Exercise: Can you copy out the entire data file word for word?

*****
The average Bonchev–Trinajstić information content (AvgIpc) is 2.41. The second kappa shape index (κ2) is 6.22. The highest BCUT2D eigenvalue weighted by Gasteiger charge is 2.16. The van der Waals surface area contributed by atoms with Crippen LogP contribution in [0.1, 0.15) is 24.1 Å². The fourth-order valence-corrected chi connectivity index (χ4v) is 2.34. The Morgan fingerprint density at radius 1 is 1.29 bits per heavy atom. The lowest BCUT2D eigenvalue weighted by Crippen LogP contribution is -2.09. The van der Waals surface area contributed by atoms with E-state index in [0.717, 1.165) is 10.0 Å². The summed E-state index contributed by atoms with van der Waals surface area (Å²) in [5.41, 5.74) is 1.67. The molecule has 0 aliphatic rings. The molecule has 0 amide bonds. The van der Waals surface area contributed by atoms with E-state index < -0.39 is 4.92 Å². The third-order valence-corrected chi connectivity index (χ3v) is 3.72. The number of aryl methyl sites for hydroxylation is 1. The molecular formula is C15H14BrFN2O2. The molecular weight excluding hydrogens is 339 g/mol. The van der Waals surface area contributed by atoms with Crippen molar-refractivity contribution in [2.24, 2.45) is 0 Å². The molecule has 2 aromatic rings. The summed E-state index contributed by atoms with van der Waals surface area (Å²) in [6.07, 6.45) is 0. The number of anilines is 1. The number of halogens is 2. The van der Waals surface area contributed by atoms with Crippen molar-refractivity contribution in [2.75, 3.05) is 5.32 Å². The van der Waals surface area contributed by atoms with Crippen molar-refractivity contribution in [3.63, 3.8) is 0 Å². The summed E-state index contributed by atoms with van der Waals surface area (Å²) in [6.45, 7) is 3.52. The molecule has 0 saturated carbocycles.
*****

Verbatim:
The average Bonchev–Trinajstić information content (AvgIpc) is 2.41. The second kappa shape index (κ2) is 6.22. The highest BCUT2D eigenvalue weighted by Gasteiger charge is 2.16. The van der Waals surface area contributed by atoms with Crippen LogP contribution in [0.1, 0.15) is 24.1 Å². The fourth-order valence-corrected chi connectivity index (χ4v) is 2.34. The Morgan fingerprint density at radius 1 is 1.29 bits per heavy atom. The lowest BCUT2D eigenvalue weighted by Crippen LogP contribution is -2.09. The van der Waals surface area contributed by atoms with E-state index in [0.717, 1.165) is 10.0 Å². The summed E-state index contributed by atoms with van der Waals surface area (Å²) in [5.41, 5.74) is 1.67. The molecule has 0 aliphatic rings. The molecule has 0 amide bonds. The van der Waals surface area contributed by atoms with E-state index < -0.39 is 4.92 Å². The third-order valence-corrected chi connectivity index (χ3v) is 3.72. The number of aryl methyl sites for hydroxylation is 1. The molecular formula is C15H14BrFN2O2. The molecular weight excluding hydrogens is 339 g/mol. The van der Waals surface area contributed by atoms with Crippen molar-refractivity contribution in [2.24, 2.45) is 0 Å². The molecule has 2 aromatic rings. The summed E-state index contributed by atoms with van der Waals surface area (Å²) in [6.07, 6.45) is 0. The number of anilines is 1. The number of halogens is 2. The van der Waals surface area contributed by atoms with Crippen molar-refractivity contribution in [2.75, 3.05) is 5.32 Å². The van der Waals surface area contributed by atoms with Crippen molar-refractivity contribution in [3.63, 3.8) is 0 Å². The summed E-state index contributed by atoms with van der Waals surface area (Å²) in [6.45, 7) is 3.52. The molecule has 0 saturated carbocycles.